Cartoon Brew readers and animation festival regulars may by now be familiar with the name Fabian&Fred. The German studio has consistently produced strong, striking animated shorts — and the occasional feature — that serve as a counterpoint to the stream of family cg features made in its country.
A running theme in its work so far has been the experiences of women, and female directors are well represented in its catalogue, which includes Špela Čadež’s Steakhouse and the documentary Carlotta’s Face. As Fabian&Fred grows its slate, the focus on women — and now also non-binary identities — is apparent.
The studio has presented two features in development, Sultana and Alia’s Secret, as well as the series Vanja’s World. Read on for details of all three projects.
- In the film, a young Spanish animator encounters Sultana’s Dream, a groundbreaking feminist utopian story written by Bengali activist Rokeya Sakhawat Hossain in 1905. She travels to India to find traces of Hossain, and makes interesting encounters on the way.
- Sultana is directed and co-written by Isabel Herguera in her feature debut. The Spanish filmmaker has several acclaimed shorts to her name, including Under the Pillow, Ámár, and the Goya-nominated La gallina ciega. She worked for a decade in the L.A. industry.
- The producers of the Spanish-German film are Gianmarco Serra for Sultana Films, Chelo Loureiro for El Gatoverde Productions, and Fabian Driehorst for Fabian&Fred.
- The film is aiming for an early 2023 release. Producers are in talks with a world sales, finance, and broadcast partners, as well as with an Indian partner. Indian animators are involved with the project.
- “It will become an auteur film in the best sense, written, painted, and directed in [Herguera’s] very own style,” Driehorst tells Cartoon Brew. “It’s a story about the struggles of a young woman finding her own place in the world. She is struggling between the role of men and women, where her coming out is the key for her liberation.”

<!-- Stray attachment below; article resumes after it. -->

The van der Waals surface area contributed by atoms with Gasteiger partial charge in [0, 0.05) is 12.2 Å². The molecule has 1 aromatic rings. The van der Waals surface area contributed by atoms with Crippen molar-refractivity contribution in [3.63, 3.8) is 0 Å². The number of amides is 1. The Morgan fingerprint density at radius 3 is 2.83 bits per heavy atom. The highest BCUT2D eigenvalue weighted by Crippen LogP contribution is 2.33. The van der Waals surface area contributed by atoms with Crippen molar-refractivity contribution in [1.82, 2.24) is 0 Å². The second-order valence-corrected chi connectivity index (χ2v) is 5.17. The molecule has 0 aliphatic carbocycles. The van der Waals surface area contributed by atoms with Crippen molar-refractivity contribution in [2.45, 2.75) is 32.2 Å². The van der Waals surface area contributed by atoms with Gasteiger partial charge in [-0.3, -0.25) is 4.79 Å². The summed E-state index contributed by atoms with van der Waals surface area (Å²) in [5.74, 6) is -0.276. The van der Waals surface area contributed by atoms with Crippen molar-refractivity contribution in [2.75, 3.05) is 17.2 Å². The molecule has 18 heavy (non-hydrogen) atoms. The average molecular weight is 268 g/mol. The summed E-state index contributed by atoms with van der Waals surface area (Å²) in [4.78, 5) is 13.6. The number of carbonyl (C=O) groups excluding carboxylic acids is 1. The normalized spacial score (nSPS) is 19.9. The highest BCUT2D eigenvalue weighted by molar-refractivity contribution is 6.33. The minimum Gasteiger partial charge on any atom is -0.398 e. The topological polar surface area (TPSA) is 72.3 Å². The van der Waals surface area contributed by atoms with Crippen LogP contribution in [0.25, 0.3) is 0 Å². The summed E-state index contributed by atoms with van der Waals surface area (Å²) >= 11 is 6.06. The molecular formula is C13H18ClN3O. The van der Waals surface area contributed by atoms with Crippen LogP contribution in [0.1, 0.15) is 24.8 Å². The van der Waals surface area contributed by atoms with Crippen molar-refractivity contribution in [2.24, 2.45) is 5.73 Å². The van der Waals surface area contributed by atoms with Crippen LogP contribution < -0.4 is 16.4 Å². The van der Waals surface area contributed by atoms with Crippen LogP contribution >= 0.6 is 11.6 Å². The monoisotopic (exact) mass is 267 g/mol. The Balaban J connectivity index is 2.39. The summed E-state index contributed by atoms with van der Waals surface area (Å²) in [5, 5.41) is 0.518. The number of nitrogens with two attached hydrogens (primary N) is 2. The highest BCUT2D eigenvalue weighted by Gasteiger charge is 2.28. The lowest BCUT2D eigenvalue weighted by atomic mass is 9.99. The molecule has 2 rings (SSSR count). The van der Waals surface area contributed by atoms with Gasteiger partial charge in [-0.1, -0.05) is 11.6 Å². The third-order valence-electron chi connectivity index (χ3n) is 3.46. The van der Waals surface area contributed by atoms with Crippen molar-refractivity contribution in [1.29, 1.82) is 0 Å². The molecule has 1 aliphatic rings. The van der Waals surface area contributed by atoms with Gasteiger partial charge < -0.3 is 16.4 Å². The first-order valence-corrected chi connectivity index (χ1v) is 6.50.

- The film is about a bird boy and his sister who flee the fish’s kingdom by boat in search of their mother. The story is inspired by the experiences of Salama bint Said, princess of Zanzibar, who fled her homeland for Germany in the 1860s.
- The director is Fabian&Fred co-founder Frédéric Schuld, who is also making his feature debut. He is writing the script with Esther Kaufmann. Driehorst is producing.
- Handmade set elements and materials will be scanned and combined with cg animation, as Driehorst explains: “The aim is to find a unique visual approach: the perfect marriage between an organic feel and a flexible cg workflow that heavily benefits from the newest developments in realtime rendering.”
- With scriptwriting underway, the project is looking for more development funding and co-production partners. The release is planned for 2026.
- The series is about the titular character, “who is not a boy, not a girl, but a tiger or a jellyfish or a mosquito,” Driehorst tells Cartoon Brew. “It’s about the non-binary child Vanja.”
- Vanja embarks on a new philosophical journey in each episode, accompanied by her sister, who is strong but has poor eyesight, and a neighbor boy who’s an expert on superheroes. “We experience the importance of feelings of life and death, fairness, equality, truth, friendship, inclusion, and much more,” adds Driehorst.
- The series is written by Marita Mayer. It is due to be presented next year at major pitching events.
In recent years, Germany’s animation industry has found success in producing low- or mid-budget cg films for family audiences. Animation for adults, or with a novel stylistic approach, is rarer, and Driehorst has spoken about the difficulties of financing projects in the country that break the mold. He elaborates to Cartoon Brew:
I think when it comes to financing, animation is always big challenge. I would say even more challenging if it’s original content with an original visual approach. Nevertheless I think it’s a great time to write exciting stories for animation, and also explore new technologies and pipelines that can make animation even more affordable and offer more creative possibilities.
We’re surrounded by countries big or small with amazing talents, open for collaboration and co-production, so I’m very positive that we will find the right partners to make it happen.
Image at top: “Sultana”